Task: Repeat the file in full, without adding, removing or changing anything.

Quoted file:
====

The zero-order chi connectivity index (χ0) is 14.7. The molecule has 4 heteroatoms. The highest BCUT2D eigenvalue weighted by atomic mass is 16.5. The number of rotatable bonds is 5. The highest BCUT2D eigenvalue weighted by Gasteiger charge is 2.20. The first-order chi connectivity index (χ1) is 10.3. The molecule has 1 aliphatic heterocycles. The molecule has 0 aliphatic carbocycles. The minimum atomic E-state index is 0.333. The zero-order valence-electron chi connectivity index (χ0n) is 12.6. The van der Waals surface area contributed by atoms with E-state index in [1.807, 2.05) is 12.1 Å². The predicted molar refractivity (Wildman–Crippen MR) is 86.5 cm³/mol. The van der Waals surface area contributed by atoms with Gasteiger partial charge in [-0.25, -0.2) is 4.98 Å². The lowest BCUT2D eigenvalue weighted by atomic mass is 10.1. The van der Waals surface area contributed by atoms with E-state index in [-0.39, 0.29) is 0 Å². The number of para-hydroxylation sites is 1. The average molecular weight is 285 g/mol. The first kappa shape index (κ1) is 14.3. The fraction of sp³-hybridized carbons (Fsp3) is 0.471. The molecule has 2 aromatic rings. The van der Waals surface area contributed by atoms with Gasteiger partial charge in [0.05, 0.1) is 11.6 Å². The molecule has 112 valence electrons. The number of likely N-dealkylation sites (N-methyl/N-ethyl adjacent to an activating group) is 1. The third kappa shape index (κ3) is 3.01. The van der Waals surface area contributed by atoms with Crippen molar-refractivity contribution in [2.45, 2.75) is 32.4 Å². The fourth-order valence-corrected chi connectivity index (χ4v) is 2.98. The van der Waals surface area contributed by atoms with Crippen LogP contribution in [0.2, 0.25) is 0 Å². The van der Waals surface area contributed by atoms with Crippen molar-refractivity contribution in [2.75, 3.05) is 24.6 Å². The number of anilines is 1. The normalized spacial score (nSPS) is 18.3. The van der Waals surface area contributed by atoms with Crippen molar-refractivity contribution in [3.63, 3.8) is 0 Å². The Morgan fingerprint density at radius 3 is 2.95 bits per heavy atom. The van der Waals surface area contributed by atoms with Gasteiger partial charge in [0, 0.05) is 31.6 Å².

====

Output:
The zero-order chi connectivity index (χ0) is 14.7. The molecule has 4 heteroatoms. The highest BCUT2D eigenvalue weighted by atomic mass is 16.5. The number of rotatable bonds is 5. The highest BCUT2D eigenvalue weighted by Gasteiger charge is 2.20. The first-order chi connectivity index (χ1) is 10.3. The molecule has 1 aliphatic heterocycles. The molecule has 0 aliphatic carbocycles. The minimum atomic E-state index is 0.333. The zero-order valence-electron chi connectivity index (χ0n) is 12.6. The van der Waals surface area contributed by atoms with E-state index in [1.807, 2.05) is 12.1 Å². The predicted molar refractivity (Wildman–Crippen MR) is 86.5 cm³/mol. The van der Waals surface area contributed by atoms with Gasteiger partial charge in [-0.25, -0.2) is 4.98 Å². The lowest BCUT2D eigenvalue weighted by atomic mass is 10.1. The van der Waals surface area contributed by atoms with E-state index in [-0.39, 0.29) is 0 Å². The number of para-hydroxylation sites is 1. The average molecular weight is 285 g/mol. The first kappa shape index (κ1) is 14.3. The fraction of sp³-hybridized carbons (Fsp3) is 0.471. The molecule has 2 aromatic rings. The van der Waals surface area contributed by atoms with Gasteiger partial charge in [0.05, 0.1) is 11.6 Å². The molecule has 112 valence electrons. The number of likely N-dealkylation sites (N-methyl/N-ethyl adjacent to an activating group) is 1. The third kappa shape index (κ3) is 3.01. The van der Waals surface area contributed by atoms with Crippen molar-refractivity contribution in [2.45, 2.75) is 32.4 Å². The fourth-order valence-corrected chi connectivity index (χ4v) is 2.98. The van der Waals surface area contributed by atoms with Crippen LogP contribution in [0.2, 0.25) is 0 Å². The van der Waals surface area contributed by atoms with Crippen molar-refractivity contribution in [2.75, 3.05) is 24.6 Å². The number of anilines is 1. The normalized spacial score (nSPS) is 18.3. The van der Waals surface area contributed by atoms with Crippen molar-refractivity contribution in [3.63, 3.8) is 0 Å². The Morgan fingerprint density at radius 3 is 2.95 bits per heavy atom. The van der Waals surface area contributed by atoms with Gasteiger partial charge in [0, 0.05) is 31.6 Å².